I’m approaching the upcoming campaign with a win-win mentality.
Should the Maple Leafs dwell in the bottom five as virtually assured by Toronto media types, the opportunity to import a premier prospect to join Luke Schenn atop the prospect ranks will obviously be a major boost to a re-tooling club in the midst of its youth movement.
But should the Blue and White compete for a playoff spot with their current, written-off line-up – even if they wind up with the “dreaded” ninth place finish – it will mean this organization is much further along the road to respectability in terms of both its management and player personnel than any pundit has anticipated.
This is why – as much as I adulate #13 – I don’t want to see Mats Sundin in a Leaf uniform next season. It’ll delay the opportunity to test the mettle of the likes of Alex Steen, Matt Stajan and Jiri Tlusty when given more weighty roles in the wake of the Big Swede’s departure. The signs have been promising for both Stajan and Steen when Sundin’s been out of the line-up due to injury in the past, but can they maintain their improved play over the length of the schedule while under increased pressure and scrutiny? These are questions we won’t be able to answer if Sundin is back next season, as enjoyable as it would be to see the long-time captain’s valediction occur while in a Leaf uniform. Judging by Cliff Fletcher’s seemingly indifferent take on the Sundin situation, I think he too would like to see how certain players would fare post-Sundin.
The idea that the Maple Leafs must “tank” the upcoming season is understandable in its logic, but fails to consider some obvious faults. Fletcher worked diligently over the past half-year to pare the club of its losing culture, sacrificing draft picks in the process. It would be a foolhardy case of backwards thinking to – for instance, trade Vesa Toskala – and re-establish the acquiescence of losing. It simply sends the wrong message to a young club and its the formula for the unfortunate situation that is unfolding in Florida, who’s well-developed, premier talent is opting elsewhere (Olli Jokinen, Jay Bouwmeester) because they’ve grown tired of the losing environment. Not to mention the interminable re-build that’s going on in Columbus. To outsiders, its easy to infer that tanking is the most assured, logical way of reversing the fortunes of a hockey club that’s in the dumps, but the crippling effect it has on the psyche of the franchise cannot be ignored. It’s simply not how you run a professional sports franchise.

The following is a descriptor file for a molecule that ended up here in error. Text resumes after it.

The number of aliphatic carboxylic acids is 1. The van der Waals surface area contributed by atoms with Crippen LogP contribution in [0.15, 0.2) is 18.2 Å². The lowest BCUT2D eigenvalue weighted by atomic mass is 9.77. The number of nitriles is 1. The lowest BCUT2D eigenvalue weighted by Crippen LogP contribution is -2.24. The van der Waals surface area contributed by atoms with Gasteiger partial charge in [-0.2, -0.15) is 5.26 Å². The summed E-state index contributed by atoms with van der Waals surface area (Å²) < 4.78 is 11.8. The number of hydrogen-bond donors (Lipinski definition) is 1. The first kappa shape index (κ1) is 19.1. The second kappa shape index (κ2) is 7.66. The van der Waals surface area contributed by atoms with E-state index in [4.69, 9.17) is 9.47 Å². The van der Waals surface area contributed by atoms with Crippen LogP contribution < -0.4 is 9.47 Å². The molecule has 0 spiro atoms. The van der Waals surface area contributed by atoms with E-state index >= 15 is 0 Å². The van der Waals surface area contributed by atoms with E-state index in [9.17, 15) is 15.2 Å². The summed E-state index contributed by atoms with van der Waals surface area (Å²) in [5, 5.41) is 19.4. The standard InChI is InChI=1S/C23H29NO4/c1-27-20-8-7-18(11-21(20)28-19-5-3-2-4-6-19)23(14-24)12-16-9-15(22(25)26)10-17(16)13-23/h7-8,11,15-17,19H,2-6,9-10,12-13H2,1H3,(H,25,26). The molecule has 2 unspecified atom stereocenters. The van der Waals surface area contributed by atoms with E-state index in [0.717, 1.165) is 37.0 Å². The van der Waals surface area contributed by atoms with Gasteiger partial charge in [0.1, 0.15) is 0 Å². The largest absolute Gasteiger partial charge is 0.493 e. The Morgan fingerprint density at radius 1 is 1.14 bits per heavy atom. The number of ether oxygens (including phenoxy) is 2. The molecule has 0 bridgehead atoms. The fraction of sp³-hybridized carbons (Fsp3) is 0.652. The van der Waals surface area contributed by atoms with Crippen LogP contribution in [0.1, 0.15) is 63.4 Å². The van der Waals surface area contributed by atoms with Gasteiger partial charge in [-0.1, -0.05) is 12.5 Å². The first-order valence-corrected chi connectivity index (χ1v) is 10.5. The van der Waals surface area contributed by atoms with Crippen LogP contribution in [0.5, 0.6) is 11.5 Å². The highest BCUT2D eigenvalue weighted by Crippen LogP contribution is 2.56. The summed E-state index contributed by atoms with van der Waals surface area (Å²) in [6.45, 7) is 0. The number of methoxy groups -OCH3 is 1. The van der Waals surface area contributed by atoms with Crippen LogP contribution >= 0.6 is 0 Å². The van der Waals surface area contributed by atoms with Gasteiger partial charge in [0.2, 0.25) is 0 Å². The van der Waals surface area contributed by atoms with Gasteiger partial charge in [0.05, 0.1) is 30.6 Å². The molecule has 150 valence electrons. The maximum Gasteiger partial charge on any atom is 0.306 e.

Tanking advocates would see Toskala as perhaps the Leafs’ most valuable asset that could garner picks, prospects and other goodies in the trade market. The logic goes: if we aren’t going to win this year, why not finish last, and Toskala will simply provide the veneer to a hockey club that should otherwise be in lottery pick territory. My take: Goaltending is an issue unto itself. Even ultra-talented clubs will dwindle as a result of spotty goaltending (see: Ottawa). A bona fide number one is a requisite to competitive teams. So, if this franchise is going to go anywhere, a legitimate number one goaltender is going to be an essential part of the puzzle… that’s a given, unless you’re Detroit. How, then, can we get an accurate measure of the current state of the team without one in net?
It doesn’t make sense at any point to trade a bona fide number one goaltender when there isn’t another one ready to step in. Pogge must prove himself in a full-fledged starting position with the Marlies before the Leafs can even consider graduating him into NHL duty.
Following a roster turnover and an about-face in the direction of the franchise, I think it would be foolish to delimit the possible outcomes for the 08/09 season. This may be a less talented group, but is certainly a more motivated, better coached and deeper squad. With any luck, Stajan, Steen and Tlusty all take steps forward. Should Nik Kulemin live up to the billing, should Hagman chip in and should Frogren and Finger add a stabilizing defensive presence, who knows?
Either way, I don’t think the Leafs can really lose.
Forgive me, but with expectations for this hockey team as low as in recent memory, I actually anticipate a surprise season from a more competitive and consistent Maple Leafs 08/09 outfit.